Downtown Express photos by J.B. Nicholas
At a rally last week to save St. Vincent’s Hospital, nurses, doctors, other St. Vincent’s employees and some of their children gathered across Seventh Ave., denouncing the plan to close the hospital’s emergency room.
Nearing the end, St. Vincent’s moves to D.N.R.
By Albert Amateau
St. Vincent’s Hospital is facing the last two weeks of its 161-year history.
A week after Mt. Sinai Hospital declined to become a partner of the hospital, St. Vincent’s sent notices on Mon., April 12, to its 3,500 employees that their services would be required no longer. Later that day, St. Vincent’s board of trustees and Mark Toney, its restructuring officer, announced the resignation of Henry Amoroso, the hospital’s president and C.E.O. Chief Operating Officer Arthur Webb and Bart Metzger, head of human resources at the hospital, also left.
The last ambulance bringing patients to St. Vincent’s level 1 trauma center emergency room arrived on Friday morning April 9, and the hospital, in coordination with the Fire Department and the state Department of Health, announced that from then on, ambulances would be diverted to other locations, except for behavioral health.
Now, an urgent-care facility — rather than a full-service emergency room — the emergency department will treat walk-in patients, according to the hospital board of directors. Such patients, however, will be transferred elsewhere if they require long stays.
Dr. Charles Carpati, chief of the medical intensive-care unit, said on Monday that doctors had been told the hospital would no longer offer intensive care after April 30. Acute-care patients were being transferred to other hospitals.
On April 12, St. Vincent’s filed a closure plan with the state Department of Health, and the filing of a federal bankruptcy petition is expected this week. It would be the second St. Vincent’s bankruptcy since 2007, when the hospital emerged from bankruptcy with $700 million in debt. A new bankruptcy is expected to show liabilities of $1 billion, according to Crain’s New York Business. Since January, the hospital has been operating with a monthly loss of between $5 million to $10 million.
The new hospital building that St. Vincent’s had proposed for the west side of Seventh Ave. — with the Rudin Organization rebuilding the current hospital campus as residences on the east side of the avenue — was conceived as a way to reposition the hospital after the bankruptcy.
But St. Vincent’s hopeless finances have virtually ended the prospect of the new hospital project, which was planned on the site of the O’Toole building. The residential development that Rudin proposes for the east side of the avenue, intended as a way to partially pay for the new hospital, is also in question. Approved by the city’s Landmarks Preservation Commission, the residential plan still faces a complex rezoning if Rudin decides to go through with the development. While St. Vincent’s is not likely to be an active partner in the residential plan, the hospital could earn funds to help pay creditors. If the Rudin plan went through, what remains of St. Vincent’s could be relocated to the O’Toole building.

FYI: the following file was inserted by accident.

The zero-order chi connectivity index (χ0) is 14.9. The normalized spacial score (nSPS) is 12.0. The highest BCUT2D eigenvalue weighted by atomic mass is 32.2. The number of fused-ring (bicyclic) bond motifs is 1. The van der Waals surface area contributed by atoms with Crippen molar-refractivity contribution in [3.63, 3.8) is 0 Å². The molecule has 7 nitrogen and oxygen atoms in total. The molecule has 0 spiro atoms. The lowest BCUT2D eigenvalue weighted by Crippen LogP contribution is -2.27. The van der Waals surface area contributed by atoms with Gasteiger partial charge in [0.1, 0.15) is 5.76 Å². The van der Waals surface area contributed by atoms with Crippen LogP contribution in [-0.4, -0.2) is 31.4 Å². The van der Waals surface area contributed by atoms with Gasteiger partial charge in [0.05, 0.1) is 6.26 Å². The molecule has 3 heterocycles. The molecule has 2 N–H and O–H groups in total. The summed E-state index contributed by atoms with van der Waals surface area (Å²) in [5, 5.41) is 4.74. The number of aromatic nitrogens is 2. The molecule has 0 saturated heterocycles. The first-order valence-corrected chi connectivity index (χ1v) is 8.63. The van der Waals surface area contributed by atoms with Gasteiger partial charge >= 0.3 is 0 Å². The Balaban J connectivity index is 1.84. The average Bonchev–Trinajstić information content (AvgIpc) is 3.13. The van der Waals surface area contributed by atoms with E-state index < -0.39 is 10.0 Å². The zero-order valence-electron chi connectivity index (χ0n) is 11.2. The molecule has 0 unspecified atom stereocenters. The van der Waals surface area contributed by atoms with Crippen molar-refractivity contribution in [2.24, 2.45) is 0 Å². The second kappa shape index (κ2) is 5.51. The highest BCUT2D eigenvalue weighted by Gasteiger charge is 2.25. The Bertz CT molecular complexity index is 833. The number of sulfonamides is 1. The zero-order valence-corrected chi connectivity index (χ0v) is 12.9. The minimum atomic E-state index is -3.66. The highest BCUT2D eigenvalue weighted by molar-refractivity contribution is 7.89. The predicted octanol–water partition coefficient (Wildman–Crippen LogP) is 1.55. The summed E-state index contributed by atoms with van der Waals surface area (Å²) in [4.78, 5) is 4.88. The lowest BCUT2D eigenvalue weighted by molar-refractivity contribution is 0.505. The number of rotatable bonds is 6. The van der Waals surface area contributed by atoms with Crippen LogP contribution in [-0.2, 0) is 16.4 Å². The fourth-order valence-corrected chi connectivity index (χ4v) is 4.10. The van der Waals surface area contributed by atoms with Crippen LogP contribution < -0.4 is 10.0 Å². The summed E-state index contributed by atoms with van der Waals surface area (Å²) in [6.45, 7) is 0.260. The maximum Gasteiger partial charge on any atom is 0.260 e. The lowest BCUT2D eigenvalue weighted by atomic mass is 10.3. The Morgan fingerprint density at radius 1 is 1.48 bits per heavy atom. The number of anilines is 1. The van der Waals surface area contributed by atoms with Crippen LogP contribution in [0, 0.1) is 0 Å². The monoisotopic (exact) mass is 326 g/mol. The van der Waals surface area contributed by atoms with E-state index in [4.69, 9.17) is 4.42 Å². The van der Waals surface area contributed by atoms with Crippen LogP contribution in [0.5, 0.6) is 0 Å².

Nurses, doctors and other employees are not accepting the situation quietly. Nurses filled the sidewalk at Seventh Ave. and W. 12th St., across the avenue from the hospital on Thurs., April 8, denouncing the plan to convert the emergency room into an urgent-care facility. On Tues., April 13, doctors went into the street to protest and to claim that the state commissioner of Health, Dr. Richard F. Daines, played a role in dissuading Mt. Sinai from partnering with St. Vincent’s. Before becoming Health commissioner, Daines headed Continuum Health Partners, the entity that operates Beth Israel and St. Luke’s-Roosevelt Medical Centers.
But Daines’s office dismissed the allegation as “absolutely untrue,” and noted that the state had advanced St. Vincent’s several million dollars since the beginning of the year. However, with its own $9 billion deficit, the state could help no longer, Claudia Hutton, a department spokesperson, said on Monday.
Earlier this year, Continuum offered to partner with the Greenwich Village hospital by reducing St. Vincent’s to an outpatient health center with limited acute-care functions. But St. Vincent’s board rejected the option.
On April 7, Continuum issued a statement saying Beth Israel and Roosevelt hospitals were prepared to accommodate St. Vincent’s patients and doctors. Continuum said it was expanding the hours and services of ambulatory care at Beth Israel’s centers on Union Square and on Seventh Ave. at 23rd St.
To assist St. Vincent’s employees who will be losing their jobs, Continuum has frozen its hiring in order to take into account St. Vincent’s workers, who will be considered for appropriate vacancies.
Elected officials including Manhattan Borough President Scott Stringer, City Council Speaker Christine Quinn, Assemblymember Richard Gottfried and state Senator Tom Duane, have been demanding since January that St. Vincent’s remain as a full-service, acute-care institution. Nurses and hospital union employees agreed to take a 10 percent pay cut last month. Their sacrifices and pleas have gone for naught.